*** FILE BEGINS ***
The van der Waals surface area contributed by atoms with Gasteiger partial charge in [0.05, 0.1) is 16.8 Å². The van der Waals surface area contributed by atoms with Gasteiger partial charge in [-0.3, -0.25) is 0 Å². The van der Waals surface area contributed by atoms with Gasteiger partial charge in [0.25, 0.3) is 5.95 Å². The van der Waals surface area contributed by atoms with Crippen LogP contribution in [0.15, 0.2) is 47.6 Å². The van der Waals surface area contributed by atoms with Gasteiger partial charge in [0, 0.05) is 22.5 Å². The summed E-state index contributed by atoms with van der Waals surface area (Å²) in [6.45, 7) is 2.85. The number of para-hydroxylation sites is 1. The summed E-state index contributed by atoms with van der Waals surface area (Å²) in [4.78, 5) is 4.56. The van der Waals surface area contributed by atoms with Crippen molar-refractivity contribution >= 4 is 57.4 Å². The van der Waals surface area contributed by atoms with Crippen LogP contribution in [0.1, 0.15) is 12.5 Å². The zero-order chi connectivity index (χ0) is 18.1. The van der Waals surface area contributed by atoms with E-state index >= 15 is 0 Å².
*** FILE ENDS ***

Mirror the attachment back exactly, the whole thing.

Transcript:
The van der Waals surface area contributed by atoms with Gasteiger partial charge in [0.05, 0.1) is 16.8 Å². The van der Waals surface area contributed by atoms with Gasteiger partial charge in [-0.3, -0.25) is 0 Å². The van der Waals surface area contributed by atoms with Gasteiger partial charge in [0.25, 0.3) is 5.95 Å². The van der Waals surface area contributed by atoms with Crippen LogP contribution in [0.15, 0.2) is 47.6 Å². The van der Waals surface area contributed by atoms with Gasteiger partial charge in [0, 0.05) is 22.5 Å². The summed E-state index contributed by atoms with van der Waals surface area (Å²) in [6.45, 7) is 2.85. The number of para-hydroxylation sites is 1. The summed E-state index contributed by atoms with van der Waals surface area (Å²) in [4.78, 5) is 4.56. The van der Waals surface area contributed by atoms with Crippen molar-refractivity contribution >= 4 is 57.4 Å². The van der Waals surface area contributed by atoms with Crippen LogP contribution in [0.1, 0.15) is 12.5 Å². The zero-order chi connectivity index (χ0) is 18.1. The van der Waals surface area contributed by atoms with E-state index >= 15 is 0 Å².